Past Reviews

Regional Reviews: San Jose/Silicon Valley

The Mountaintop
Pear Theatre
Review by Eddie Reynolds

Michael Wayne Rice and Nathalie Autumn Bennett
Photo by Ray Renati
While audibly relieving himself behind the plastic curtain of a cheap Lorraine Motel bathroom, the esteemed Dr. Martin Luther King, Jr. is angrily shouting, "America is going to hell!" Collapsing on one of the two beds of this oft-visited Room 306 (known locally as the King-Abernathy Suite) with its plywood paneling and tattered indoor-outdoor carpet, King fervently pens on memo pad the words he plans to blast from some pulpit while at the same time removing shoes that stink from tired feet in socks of holes. The late-night time is already in the wee hours of April 4, 1968, and while we know what will happen his day of great tragedy, all the great Reverend is worried about at this moment is how to get a cup of coffee, a Pall Mall cigarette, and a few late-night good nights from his family back in Atlanta.

Thus opens Katori Hall's The Mountaintop, a play that defies being slotted into any one category. Full of comedy, drama, suspense, and historical recounting (with a bit of possible hot romance thrown in on the side), much happens in its short but packed ninety minutes. Since opening in London in 2009 and soon winning an Olivier Best New Play Award, it has skyrocketed to become one of the most-produced plays across America (including an acclaimed 2013 curtain-rising at TheatreWorks Silicon Valley). Now, Pear Theatre brings to its intimate setting this powerful, fictional account of Martin Luther King's last night in a soaring production, bringing its audience within arm's length of one of the greatest men ever to walk this earth as he comes face-to-face with his limitations, his temptations, and his fears.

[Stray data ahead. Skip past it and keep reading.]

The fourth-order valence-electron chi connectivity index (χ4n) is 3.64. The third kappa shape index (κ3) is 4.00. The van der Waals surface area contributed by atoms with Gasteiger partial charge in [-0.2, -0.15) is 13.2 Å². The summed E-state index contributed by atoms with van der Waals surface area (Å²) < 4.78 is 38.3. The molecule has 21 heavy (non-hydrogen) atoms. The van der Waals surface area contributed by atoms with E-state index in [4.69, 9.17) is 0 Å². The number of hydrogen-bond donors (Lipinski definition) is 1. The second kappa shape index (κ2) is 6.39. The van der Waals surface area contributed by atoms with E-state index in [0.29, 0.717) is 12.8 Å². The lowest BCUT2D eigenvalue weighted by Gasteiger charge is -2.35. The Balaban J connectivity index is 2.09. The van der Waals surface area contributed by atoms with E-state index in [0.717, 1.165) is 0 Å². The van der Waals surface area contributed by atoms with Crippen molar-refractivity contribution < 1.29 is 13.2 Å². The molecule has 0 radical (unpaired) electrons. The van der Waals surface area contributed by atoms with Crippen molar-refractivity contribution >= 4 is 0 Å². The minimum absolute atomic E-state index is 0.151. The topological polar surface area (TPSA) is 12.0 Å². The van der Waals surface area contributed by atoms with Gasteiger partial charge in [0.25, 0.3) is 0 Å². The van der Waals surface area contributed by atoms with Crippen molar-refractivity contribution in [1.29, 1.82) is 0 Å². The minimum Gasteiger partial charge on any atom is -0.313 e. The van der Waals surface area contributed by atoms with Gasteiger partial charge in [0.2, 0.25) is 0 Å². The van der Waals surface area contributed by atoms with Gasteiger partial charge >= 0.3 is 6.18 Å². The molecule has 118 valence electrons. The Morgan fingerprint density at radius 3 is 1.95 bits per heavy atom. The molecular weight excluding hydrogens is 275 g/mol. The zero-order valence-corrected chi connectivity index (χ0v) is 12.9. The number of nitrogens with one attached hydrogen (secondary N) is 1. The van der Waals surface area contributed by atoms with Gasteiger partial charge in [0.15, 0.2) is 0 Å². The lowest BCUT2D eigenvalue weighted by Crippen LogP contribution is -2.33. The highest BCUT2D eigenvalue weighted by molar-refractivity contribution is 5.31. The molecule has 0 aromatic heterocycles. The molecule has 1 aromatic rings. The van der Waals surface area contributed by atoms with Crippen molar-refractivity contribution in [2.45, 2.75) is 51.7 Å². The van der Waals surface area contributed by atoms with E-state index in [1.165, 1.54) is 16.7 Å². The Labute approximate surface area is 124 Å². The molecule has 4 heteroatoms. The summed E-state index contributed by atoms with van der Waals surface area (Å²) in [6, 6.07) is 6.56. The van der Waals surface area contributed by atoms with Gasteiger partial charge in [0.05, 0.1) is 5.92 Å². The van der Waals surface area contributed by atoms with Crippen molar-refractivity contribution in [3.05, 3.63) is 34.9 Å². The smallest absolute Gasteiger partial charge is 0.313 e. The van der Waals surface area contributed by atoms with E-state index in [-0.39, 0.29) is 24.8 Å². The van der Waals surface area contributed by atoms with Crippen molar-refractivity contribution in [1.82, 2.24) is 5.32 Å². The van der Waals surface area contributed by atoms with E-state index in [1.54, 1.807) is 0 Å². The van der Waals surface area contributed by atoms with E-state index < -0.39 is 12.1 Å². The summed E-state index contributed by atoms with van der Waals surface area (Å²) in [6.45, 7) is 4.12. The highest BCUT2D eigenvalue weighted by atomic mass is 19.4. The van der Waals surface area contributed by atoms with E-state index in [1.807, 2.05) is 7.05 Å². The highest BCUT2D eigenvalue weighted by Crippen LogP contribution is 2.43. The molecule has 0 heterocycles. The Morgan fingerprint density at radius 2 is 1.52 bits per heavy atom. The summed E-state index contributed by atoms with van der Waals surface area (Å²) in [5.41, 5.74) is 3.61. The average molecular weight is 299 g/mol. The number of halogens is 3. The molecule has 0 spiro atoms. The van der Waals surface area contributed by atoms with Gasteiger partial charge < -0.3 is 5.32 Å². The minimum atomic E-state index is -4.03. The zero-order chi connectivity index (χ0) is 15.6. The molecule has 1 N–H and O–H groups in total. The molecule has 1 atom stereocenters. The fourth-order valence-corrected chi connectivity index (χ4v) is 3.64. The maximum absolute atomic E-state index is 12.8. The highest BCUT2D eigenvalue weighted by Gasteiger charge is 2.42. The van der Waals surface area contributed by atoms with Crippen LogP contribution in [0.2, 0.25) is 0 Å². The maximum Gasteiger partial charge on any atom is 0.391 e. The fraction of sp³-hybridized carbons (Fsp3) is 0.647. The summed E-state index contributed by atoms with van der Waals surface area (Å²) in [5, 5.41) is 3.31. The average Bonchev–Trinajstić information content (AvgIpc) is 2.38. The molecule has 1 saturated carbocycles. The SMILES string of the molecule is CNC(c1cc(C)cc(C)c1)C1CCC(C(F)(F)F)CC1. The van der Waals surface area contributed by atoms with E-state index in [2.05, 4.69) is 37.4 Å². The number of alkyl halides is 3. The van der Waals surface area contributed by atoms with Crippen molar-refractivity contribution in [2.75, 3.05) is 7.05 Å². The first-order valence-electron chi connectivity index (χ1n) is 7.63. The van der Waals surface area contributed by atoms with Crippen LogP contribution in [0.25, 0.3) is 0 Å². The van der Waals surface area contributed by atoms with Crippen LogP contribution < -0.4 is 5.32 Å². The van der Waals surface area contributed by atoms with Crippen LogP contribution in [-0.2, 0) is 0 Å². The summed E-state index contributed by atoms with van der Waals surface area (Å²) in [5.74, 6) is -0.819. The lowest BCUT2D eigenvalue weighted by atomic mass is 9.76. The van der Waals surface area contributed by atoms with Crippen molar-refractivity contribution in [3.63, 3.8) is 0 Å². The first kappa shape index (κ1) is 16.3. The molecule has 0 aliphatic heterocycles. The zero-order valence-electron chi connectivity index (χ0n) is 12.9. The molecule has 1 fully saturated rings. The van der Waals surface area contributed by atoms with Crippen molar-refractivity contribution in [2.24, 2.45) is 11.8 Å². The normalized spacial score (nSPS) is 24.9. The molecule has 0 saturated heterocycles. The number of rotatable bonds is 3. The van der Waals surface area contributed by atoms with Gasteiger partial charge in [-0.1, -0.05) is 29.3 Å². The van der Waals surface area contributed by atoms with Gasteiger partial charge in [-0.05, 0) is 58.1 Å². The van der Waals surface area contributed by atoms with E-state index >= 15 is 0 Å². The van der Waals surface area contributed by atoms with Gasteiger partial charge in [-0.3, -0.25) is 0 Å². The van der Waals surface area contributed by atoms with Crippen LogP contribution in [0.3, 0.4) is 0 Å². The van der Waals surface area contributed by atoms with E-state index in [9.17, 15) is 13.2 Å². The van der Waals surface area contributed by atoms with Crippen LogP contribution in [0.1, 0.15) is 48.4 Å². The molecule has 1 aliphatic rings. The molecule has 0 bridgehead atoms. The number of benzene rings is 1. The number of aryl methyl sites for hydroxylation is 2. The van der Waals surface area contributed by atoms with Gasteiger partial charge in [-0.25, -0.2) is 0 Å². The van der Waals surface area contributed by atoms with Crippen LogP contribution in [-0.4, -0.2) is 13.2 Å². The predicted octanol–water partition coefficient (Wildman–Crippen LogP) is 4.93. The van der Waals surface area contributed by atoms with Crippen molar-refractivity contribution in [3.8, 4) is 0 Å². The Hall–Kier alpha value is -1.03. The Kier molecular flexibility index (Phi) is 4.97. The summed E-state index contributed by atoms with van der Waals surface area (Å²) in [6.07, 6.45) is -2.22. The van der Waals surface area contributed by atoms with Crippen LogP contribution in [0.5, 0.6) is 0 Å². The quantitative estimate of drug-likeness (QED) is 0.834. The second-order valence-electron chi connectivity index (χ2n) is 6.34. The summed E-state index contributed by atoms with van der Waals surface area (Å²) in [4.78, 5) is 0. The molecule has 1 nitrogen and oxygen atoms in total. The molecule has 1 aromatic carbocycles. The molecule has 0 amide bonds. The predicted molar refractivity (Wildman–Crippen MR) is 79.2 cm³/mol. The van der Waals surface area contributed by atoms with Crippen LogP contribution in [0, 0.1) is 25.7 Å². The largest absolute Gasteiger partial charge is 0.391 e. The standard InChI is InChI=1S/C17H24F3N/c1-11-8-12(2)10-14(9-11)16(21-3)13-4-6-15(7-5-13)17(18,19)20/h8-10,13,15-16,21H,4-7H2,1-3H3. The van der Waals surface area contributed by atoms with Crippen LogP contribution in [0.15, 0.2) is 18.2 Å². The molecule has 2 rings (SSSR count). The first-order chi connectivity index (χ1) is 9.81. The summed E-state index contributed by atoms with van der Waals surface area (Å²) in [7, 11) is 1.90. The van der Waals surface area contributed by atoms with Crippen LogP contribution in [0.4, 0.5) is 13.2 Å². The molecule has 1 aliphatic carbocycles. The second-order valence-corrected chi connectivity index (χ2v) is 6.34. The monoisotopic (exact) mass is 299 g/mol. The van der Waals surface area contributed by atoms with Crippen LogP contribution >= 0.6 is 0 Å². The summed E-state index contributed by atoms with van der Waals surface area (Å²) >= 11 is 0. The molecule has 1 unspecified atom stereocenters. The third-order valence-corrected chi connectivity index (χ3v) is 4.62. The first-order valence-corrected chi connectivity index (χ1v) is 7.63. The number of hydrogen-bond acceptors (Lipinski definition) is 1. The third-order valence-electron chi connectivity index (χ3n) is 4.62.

Michael Wayne Rice bears such a haunting resemblance to the man we now know from grainy film clips, grand statues, and US Forever Stamps that it is almost breathtaking when he first walks through the motel door. His movements are of a man ever as human as any of us, who is exhausted yet full of urgency to complete an impossible task, of a man so worried about his own safety that sudden thunder blasts lead him to check to be sure a bullet has not pierced his heart, and of a man who (though devoted to his beloved Cory) can still be lured into serious flirting in hopes of some late-night relief from a young woman. But Mr. Rice also brings to Dr. King a dignity and larger than life presence that sometimes make his average height almost gigantic with a sense of surety and intensity of purpose.

Slumping shoulders and tired limp suddenly transform into inflated chest and quickened steps across the small room with arms raised as he fires off, "How can you fight a war in Vietnam and not fight the war on our streets?" And when he begins preaching within these flimsy walls how "poor people matter," the oh-so-familiar emphasis of both beginning and ending consonants and the rising and falling sing-song melody of the deep voice make it easy to believe that Michael Wayne Rice is, at least for this moment, the real Dr. King right before our very eyes.